The news that Washington and London finally believe Bashar al-Assad’s Syrian regime has used chemical weapons against its own people is both an opportunity and a series of traps. Both the opportunity and the traps are huge, and President Obama needs to tread carefully to quickly exploit the first and avoid the second.
Credible observers of Syria like my colleague at the Brookings Doha Center, Salman Shaikh, have been reporting since December on the evidence that Assad’s forces have used small quantities of chemical weapons in the civil war that has been raging in Syria for more than two years. Like almost everything else in Syria, Assad’s arsenal of missiles and chemical weapons is a legacy of his father, Hafez al-Assad. After the Syrian Army and Air Force were defeated by Israel in Lebanon in 1982, Hafez ordered development of a chemical arsenal to provide a deterrent against the Israelis. Syrian scientists developed an effective chemical weapons program using the nerve agent sarin, a substance 500 times more toxic than cyanide. In 1988 Iraqi dictator Saddam Hussein used sarin in his war against the Iranians and in attacks on Iraqi Kurds with devastating impact.
Syria mated the nerve agent with Scud missiles acquired from the Soviet Union in the mid-1980s. When Israeli learned of the Syrian program, it considered military action to destroy it but concluded the program was too developed and too dispersed to be susceptible to air attacks without an unacceptable risk that Syria would respond by firing chemicals into Tel Aviv, potentially killing thousands. The Syrian arsenal remains dispersed in numerous facilities, making it a complex military challenge.
By using chemical weapons Assad has crossed not only an American red line, but an international consensus against the use of chemical weapons that goes back to the First World War. He has given Obama the opportunity to break the Russian and Chinese diplomatic support for Syria that has paralyzed the United Nations from imposing harsh sanctions on Syria and a total arms embargo on the Assad regime. Washington is right to demand an immediate U.N.-led inspection on the ground in Syria with a very short deadline.
The Bush administration’s weapons-of-mass-destruction debacle in Iraq unfortunately means that only a UN confirmation of Syrian chemical weapons use will have real international credibility. The U.S., U.K., and Israeli intelligence assessments carry too much baggage to convince skeptics. Even George W. Bush recognized this in 2007, when he told Israel he could not use the American military to destroy a North Korean nuclear reactor built in Syria because of the legacy of his botched intelligence on Iraq.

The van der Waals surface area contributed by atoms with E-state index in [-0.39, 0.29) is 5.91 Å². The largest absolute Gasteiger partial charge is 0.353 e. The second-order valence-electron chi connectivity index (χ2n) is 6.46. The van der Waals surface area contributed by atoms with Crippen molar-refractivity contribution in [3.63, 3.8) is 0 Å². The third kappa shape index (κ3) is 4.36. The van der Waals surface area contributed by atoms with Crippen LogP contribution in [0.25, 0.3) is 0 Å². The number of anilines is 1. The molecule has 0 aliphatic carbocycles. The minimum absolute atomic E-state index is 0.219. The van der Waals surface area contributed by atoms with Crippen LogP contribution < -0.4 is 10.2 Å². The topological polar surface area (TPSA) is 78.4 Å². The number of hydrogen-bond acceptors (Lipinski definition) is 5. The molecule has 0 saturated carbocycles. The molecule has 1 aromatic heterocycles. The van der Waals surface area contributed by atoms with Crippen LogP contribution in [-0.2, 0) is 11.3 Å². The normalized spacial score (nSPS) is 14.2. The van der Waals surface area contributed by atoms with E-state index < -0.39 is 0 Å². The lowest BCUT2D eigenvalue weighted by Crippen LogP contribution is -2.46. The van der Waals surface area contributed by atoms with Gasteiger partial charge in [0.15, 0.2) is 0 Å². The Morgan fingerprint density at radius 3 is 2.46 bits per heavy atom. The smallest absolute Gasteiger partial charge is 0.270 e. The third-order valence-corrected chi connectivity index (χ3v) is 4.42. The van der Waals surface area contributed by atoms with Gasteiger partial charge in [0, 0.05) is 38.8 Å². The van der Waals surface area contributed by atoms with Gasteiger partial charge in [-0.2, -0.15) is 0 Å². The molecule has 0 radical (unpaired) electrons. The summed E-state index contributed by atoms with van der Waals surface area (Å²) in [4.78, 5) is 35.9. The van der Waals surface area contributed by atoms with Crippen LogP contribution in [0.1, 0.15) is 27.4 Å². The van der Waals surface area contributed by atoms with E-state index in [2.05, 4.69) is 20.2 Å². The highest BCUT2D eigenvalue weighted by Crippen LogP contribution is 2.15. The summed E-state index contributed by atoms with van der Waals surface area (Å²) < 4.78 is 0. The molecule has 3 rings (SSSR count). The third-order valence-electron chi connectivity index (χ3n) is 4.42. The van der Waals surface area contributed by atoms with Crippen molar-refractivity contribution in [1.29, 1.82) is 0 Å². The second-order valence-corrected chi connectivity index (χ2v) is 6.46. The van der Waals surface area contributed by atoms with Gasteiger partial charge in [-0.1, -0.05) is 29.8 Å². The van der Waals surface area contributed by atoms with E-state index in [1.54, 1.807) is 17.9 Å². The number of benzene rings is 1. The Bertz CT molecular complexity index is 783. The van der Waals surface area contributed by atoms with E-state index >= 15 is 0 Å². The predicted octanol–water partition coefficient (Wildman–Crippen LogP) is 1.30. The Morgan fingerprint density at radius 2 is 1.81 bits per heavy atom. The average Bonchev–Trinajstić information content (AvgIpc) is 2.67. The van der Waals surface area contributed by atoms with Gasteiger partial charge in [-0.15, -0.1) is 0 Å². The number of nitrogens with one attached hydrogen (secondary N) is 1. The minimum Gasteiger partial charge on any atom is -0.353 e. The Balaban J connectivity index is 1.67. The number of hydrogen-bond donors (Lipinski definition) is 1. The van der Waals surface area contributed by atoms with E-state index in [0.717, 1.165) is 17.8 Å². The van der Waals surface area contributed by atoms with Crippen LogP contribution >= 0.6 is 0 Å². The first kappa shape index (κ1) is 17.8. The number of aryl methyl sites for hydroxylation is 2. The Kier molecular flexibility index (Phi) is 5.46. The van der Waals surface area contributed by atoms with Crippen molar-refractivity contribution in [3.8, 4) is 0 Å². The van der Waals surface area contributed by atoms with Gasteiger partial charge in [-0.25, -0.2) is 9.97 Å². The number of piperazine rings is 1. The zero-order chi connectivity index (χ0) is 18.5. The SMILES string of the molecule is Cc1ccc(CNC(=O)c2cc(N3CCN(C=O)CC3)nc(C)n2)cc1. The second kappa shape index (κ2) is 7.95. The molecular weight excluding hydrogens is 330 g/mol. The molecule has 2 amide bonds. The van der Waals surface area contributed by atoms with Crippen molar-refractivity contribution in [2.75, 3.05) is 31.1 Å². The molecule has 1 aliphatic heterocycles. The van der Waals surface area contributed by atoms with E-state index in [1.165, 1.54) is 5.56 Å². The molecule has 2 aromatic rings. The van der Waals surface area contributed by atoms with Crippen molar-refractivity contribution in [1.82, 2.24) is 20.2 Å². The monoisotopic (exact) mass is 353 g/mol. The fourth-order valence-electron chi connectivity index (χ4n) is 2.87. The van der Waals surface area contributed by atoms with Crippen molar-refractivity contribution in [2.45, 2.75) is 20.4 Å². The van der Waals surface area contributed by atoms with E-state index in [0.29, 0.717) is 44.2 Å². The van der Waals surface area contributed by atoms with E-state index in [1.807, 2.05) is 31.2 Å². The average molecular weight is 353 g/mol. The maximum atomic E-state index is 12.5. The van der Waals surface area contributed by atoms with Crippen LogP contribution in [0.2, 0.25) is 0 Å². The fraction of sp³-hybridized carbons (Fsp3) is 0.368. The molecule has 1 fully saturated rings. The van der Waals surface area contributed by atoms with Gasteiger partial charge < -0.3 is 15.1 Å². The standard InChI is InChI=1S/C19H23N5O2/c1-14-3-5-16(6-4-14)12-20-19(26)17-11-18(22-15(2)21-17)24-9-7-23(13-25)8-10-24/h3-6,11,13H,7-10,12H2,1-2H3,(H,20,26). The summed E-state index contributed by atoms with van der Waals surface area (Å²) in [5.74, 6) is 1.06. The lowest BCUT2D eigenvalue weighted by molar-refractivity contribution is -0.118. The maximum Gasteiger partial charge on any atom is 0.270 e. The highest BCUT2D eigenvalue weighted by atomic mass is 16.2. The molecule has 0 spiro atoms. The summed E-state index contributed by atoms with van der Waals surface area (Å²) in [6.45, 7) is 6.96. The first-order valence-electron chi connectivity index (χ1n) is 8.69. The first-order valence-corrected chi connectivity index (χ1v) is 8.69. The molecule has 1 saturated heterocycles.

But going to the United Nations needs to be done with alacrity like Bush’s father did after the Iraqi invasion of Kuwait in 1990. The key is to get Moscow to accept that use of chemical weapons crosses the line—and to demand concerted international action, even if it goes against Vladimir Putin’s man Assad. With U.N. proof, Putin can be boxed in. China will not stand alone against a U.N. Security Council consensus. That will leave Assad with only Iran and Hezbollah as allies.
By using chemical weapons Assad has crossed not only an American red line, but an international consensus against the use of chemical weapons that goes back to the First World War.
One trap is to avoid taking on a unilateral American military mission in Syria that would lead to mission creep and another quagmire that wouldn’t benefit Syria or America. Diplomacy, an arms embargo, isolation, and sanctions are a better approach. Behind the diplomacy, there is also an urgent need to begin building an international stabilization force, manned primarily by Muslim soldiers (mostly Turks at first, because they are the only capable troops immediately available), which can help end the civil war, help restore order, and serve as a basis for a new Syrian government elected by its people.
There are other traps to avoid as well. Would Assad use chemical weapons against a NATO air operation like the one that assisted the Libyan opposition? Almost certainly he would. It is clear by now that he has few scruples about mass murder, and foreign air bases would be a logical target for his Scuds. He might also be tempted to use them against Israel in a desperate Samson-like move to destroy his enemies as his regime dies. Scuds are notoriously inaccurate, and cities are much easier targets than airfields. Even Israel’s superb defenses would be challenged by a barrage of multiple incoming Syrian Scuds.
Obama has an opening thanks to Asad’s use of chemicals, but it is fraught with peril if handled recklessly.
The ball is in your court, Mr. President.